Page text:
You probably do not know when you do this, but you definitely do it.
Sometimes we feel like if we present a lesser version of ourselves to people, it would either make them accept us or we would force the ”grass-to-grace” story on ourselves which is supposed to make us feel better about being privileged in a world that is filled with people who aren’t.
You have wealthy parents/family members who gave you a solid start in life and probably loaned you a lot of money at a certain age and you’re already achieving stuff while most of your peers may be juggling different jobs just to make ends meet. Then during hang outs with your peers, the discussion comes up and you feel like you’re obligated to ”feel what they feel” when they talk about struggles. Please STOP.
There is no joy or special reward for people who had to struggle to make it in life, why then would you want to ”know how it feels”? While struggle or hardship is one aspect of building character, there are a million and one people who survived hardship and still have shitty attitudes. On the other hand there are even more people who enjoyed privilege from parents or other extended family members and did not have to suffer hardship, who have excellent habits and attitudes.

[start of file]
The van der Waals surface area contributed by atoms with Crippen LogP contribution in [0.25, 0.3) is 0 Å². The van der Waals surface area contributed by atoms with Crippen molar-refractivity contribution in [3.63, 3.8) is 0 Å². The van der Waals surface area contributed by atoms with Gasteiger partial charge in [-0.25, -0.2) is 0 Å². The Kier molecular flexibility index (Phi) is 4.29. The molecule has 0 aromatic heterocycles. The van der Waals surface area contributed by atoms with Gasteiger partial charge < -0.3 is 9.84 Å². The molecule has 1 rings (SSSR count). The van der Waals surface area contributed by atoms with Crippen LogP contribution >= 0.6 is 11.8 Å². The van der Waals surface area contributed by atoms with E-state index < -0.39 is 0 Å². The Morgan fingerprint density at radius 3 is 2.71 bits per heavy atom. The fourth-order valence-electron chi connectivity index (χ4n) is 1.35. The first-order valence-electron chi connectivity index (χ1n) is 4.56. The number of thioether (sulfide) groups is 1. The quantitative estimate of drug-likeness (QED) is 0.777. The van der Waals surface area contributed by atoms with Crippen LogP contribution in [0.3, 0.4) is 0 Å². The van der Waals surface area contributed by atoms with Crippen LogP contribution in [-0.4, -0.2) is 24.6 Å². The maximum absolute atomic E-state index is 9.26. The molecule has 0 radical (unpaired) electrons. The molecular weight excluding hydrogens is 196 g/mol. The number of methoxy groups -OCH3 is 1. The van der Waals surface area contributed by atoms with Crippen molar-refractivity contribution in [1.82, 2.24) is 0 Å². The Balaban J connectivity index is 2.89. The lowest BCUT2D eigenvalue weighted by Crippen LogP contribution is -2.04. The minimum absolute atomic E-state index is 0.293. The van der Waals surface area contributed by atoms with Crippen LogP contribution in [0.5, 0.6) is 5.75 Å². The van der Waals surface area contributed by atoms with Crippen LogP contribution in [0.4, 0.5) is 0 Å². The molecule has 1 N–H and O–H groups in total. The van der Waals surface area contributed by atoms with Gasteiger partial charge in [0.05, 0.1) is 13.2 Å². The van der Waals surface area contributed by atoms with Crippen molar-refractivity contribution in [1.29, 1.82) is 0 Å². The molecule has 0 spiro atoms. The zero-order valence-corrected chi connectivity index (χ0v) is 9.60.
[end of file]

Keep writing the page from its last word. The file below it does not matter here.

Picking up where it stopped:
It’s all a matter of choice. Humans are creatures of THOUGHT. We don’t just become haughty or condescending like that, we must have thought of it, analyzed it and decided to tow that line.
If you were lucky enough to have the right people in your corner and you have friends that could still be struggling, help them. Tell them what they need to do, places they need to go to, people they need to meet. Do not reduce yourself or achievements because you think they would think you’re condescending. Sell yourself at every opportunity you get. Every achievement of yours gives you bragging rights. Stop shortchanging yourself.
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Ruth Chukwurah is a graduate of Linguistics from the University of Benin. Ruth has worked as a Social Media Manager and Web Content Creator for almost 3 years. She enjoys putting down her thoughts in words and sharing them with other people. Ruth’s mantra in life is to live and let live, don't judge when you haven't been in another person’s shoes. She is interested in music, movies, art and food.